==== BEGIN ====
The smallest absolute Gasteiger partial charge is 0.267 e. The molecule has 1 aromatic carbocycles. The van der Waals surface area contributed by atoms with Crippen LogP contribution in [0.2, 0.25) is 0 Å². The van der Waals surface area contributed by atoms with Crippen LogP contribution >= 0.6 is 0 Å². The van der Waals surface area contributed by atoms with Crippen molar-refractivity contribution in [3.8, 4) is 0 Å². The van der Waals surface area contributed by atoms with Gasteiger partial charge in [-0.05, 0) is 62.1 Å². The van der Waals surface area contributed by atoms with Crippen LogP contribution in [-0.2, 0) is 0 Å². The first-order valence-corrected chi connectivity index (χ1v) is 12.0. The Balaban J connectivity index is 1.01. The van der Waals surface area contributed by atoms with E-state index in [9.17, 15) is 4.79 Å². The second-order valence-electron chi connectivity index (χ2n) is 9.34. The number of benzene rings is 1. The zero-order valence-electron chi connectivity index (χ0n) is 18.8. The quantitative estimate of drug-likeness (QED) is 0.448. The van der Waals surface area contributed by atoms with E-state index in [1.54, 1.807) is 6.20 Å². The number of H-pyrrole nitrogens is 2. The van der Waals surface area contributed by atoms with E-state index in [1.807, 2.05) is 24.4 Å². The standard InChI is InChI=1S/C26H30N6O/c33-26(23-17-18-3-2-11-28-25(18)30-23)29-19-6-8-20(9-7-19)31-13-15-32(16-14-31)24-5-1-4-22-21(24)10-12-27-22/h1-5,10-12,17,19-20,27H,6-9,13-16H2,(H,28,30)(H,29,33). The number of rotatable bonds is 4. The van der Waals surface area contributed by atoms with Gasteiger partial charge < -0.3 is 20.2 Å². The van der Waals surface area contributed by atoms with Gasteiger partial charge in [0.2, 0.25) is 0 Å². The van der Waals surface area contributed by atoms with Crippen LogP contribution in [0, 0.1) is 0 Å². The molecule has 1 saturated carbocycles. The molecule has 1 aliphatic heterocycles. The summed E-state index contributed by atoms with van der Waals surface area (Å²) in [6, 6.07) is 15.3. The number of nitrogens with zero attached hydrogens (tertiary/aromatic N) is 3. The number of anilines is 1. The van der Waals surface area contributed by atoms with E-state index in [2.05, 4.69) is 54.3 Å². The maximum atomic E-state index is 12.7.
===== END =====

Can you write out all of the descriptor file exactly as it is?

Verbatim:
The smallest absolute Gasteiger partial charge is 0.267 e. The molecule has 1 aromatic carbocycles. The van der Waals surface area contributed by atoms with Crippen LogP contribution in [0.2, 0.25) is 0 Å². The van der Waals surface area contributed by atoms with Crippen LogP contribution >= 0.6 is 0 Å². The van der Waals surface area contributed by atoms with Crippen molar-refractivity contribution in [3.8, 4) is 0 Å². The van der Waals surface area contributed by atoms with Gasteiger partial charge in [-0.05, 0) is 62.1 Å². The van der Waals surface area contributed by atoms with Crippen LogP contribution in [-0.2, 0) is 0 Å². The first-order valence-corrected chi connectivity index (χ1v) is 12.0. The Balaban J connectivity index is 1.01. The van der Waals surface area contributed by atoms with E-state index in [9.17, 15) is 4.79 Å². The second-order valence-electron chi connectivity index (χ2n) is 9.34. The number of benzene rings is 1. The zero-order valence-electron chi connectivity index (χ0n) is 18.8. The quantitative estimate of drug-likeness (QED) is 0.448. The van der Waals surface area contributed by atoms with E-state index in [1.54, 1.807) is 6.20 Å². The number of H-pyrrole nitrogens is 2. The van der Waals surface area contributed by atoms with E-state index in [1.807, 2.05) is 24.4 Å². The standard InChI is InChI=1S/C26H30N6O/c33-26(23-17-18-3-2-11-28-25(18)30-23)29-19-6-8-20(9-7-19)31-13-15-32(16-14-31)24-5-1-4-22-21(24)10-12-27-22/h1-5,10-12,17,19-20,27H,6-9,13-16H2,(H,28,30)(H,29,33). The number of rotatable bonds is 4. The van der Waals surface area contributed by atoms with Gasteiger partial charge < -0.3 is 20.2 Å². The van der Waals surface area contributed by atoms with Gasteiger partial charge in [0.2, 0.25) is 0 Å². The van der Waals surface area contributed by atoms with Crippen LogP contribution in [0, 0.1) is 0 Å². The molecule has 1 saturated carbocycles. The molecule has 1 aliphatic heterocycles. The summed E-state index contributed by atoms with van der Waals surface area (Å²) in [6, 6.07) is 15.3. The number of nitrogens with zero attached hydrogens (tertiary/aromatic N) is 3. The number of anilines is 1. The van der Waals surface area contributed by atoms with E-state index in [2.05, 4.69) is 54.3 Å². The maximum atomic E-state index is 12.7.